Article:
In Search of Silence

by Helen Blohm
Buffalo Meeting


I feel I have held my silence for too long. It seemed fortuitous that the March issue of SPARK had a front page article by a member of the Buffalo meeting and later an editor's note saying "let's talk about it".


That is precisely the problem. Quoting from the article, "meeting for worship is described as silent waiting, where we expect to come into the presence of God. In this living silence, we listen for the still, small voice that comes from God". 


A still, small voice cannot be heard above all of the cacophony I have found in today's meetings. 


I grew up in the Buffalo meeting in the 50's. Back then it was extremely rare for someone to speak in meeting. This seemed only appropriate given that God has never seemed to me to be very chatty. All religions are based on God sharing with only a few.


Somewhere in the mid-1970's, I noticed things changing. One instance I still remember vividly. I was attending meeting at the old meeting house in Philadelphia. I had gone to find some quiet time in the midst of a hectic and pressure filled schedule getting my MBA from Wharton.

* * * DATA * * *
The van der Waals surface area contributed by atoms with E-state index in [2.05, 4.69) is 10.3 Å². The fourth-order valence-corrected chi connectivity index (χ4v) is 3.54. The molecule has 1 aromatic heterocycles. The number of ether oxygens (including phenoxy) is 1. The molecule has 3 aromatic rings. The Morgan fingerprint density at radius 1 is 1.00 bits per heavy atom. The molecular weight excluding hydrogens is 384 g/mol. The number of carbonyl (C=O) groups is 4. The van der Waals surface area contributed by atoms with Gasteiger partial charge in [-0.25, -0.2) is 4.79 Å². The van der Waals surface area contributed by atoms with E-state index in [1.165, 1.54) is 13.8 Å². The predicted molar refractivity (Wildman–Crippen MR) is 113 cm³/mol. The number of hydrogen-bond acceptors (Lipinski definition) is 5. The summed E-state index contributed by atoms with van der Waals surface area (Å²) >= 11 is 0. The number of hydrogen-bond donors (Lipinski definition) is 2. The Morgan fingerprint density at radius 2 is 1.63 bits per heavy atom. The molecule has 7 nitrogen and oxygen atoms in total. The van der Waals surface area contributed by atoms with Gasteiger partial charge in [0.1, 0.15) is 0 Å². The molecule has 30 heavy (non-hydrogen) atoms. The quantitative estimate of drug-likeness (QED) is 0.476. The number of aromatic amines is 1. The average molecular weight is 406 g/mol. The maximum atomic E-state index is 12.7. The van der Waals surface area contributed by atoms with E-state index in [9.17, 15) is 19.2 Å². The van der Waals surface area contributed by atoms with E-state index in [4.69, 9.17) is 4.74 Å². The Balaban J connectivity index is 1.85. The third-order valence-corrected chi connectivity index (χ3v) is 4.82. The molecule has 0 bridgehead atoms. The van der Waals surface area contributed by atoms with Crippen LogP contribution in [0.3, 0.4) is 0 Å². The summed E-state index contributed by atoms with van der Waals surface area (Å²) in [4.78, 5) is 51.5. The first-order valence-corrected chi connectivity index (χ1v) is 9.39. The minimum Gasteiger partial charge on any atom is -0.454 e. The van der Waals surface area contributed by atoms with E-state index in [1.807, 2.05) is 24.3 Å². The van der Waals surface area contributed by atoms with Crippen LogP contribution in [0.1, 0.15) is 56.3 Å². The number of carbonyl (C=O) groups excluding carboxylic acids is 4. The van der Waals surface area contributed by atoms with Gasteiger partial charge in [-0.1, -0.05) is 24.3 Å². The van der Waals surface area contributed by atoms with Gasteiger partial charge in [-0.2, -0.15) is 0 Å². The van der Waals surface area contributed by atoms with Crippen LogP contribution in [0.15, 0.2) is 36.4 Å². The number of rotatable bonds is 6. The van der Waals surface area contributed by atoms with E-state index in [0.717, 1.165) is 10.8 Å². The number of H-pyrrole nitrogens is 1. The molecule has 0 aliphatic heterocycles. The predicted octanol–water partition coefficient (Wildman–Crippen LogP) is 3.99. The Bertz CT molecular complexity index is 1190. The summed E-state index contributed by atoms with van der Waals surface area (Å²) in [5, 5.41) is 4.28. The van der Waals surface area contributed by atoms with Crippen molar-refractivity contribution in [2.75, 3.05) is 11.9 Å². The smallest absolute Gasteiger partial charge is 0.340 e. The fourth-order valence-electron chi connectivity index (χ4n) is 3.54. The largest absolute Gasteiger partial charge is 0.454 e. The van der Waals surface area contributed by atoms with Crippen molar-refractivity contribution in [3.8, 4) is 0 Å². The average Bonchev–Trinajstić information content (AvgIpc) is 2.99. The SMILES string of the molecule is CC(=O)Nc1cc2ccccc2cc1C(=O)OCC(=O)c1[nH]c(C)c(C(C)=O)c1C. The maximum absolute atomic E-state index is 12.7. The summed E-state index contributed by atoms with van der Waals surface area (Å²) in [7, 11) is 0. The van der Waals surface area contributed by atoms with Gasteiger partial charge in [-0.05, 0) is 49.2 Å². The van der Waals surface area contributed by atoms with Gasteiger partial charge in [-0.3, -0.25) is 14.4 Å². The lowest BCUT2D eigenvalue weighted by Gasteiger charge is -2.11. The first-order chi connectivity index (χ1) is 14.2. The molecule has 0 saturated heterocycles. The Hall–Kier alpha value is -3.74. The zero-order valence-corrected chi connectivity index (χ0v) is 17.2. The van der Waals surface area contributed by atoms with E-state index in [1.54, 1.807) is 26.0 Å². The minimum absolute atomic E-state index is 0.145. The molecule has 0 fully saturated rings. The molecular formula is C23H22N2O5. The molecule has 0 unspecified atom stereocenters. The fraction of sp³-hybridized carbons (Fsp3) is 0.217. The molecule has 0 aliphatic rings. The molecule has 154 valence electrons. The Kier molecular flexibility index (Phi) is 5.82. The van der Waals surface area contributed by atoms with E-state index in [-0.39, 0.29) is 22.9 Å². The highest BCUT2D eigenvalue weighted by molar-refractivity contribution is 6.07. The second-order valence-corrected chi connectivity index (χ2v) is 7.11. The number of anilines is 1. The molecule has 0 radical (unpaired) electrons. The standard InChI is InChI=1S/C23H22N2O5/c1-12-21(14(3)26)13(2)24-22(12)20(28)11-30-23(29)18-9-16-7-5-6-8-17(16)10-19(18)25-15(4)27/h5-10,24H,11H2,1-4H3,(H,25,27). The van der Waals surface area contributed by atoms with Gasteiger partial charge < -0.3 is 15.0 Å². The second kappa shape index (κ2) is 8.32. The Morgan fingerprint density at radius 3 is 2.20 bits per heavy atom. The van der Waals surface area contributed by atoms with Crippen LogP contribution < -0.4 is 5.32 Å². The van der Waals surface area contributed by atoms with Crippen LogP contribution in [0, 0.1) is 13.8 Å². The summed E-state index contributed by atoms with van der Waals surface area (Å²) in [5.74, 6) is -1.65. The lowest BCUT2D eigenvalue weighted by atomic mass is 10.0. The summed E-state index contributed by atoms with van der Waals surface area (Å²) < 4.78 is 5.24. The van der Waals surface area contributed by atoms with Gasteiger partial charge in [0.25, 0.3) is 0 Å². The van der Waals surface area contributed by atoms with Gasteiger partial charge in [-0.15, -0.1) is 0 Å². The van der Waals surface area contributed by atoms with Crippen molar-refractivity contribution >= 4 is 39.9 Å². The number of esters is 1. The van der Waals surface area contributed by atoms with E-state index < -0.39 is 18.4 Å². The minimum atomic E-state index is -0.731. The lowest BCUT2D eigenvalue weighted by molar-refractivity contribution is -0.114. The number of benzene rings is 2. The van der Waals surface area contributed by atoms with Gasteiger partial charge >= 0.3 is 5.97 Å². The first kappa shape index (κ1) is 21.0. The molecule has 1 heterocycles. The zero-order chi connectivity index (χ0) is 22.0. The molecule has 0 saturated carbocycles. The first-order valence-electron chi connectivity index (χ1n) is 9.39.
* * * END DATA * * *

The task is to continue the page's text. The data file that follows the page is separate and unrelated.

A number of messages had already been given when one young woman urgently began speaking. She continued on and on (and could have been under the influence of some substance) when she was vocally cut off by a male member ending the meeting. 


Since then I have attended numerous meetings in search of sharing silence with others. As soon as the 10 minute required period of silence is over, the "messages" begin unabated until the hour is done. With the introduction of social media, I can only imagine the "need" to share has only intensified.


These Sunday mornings I enjoy my solitude in the beauty of nature. I've kinda given up on going to meeting any more, though I do try to practice Quaker values in my everyday life.


Maybe, instead of us talking about God, we should let God talk to us. What would happen if one entire meeting a month were held in complete silence?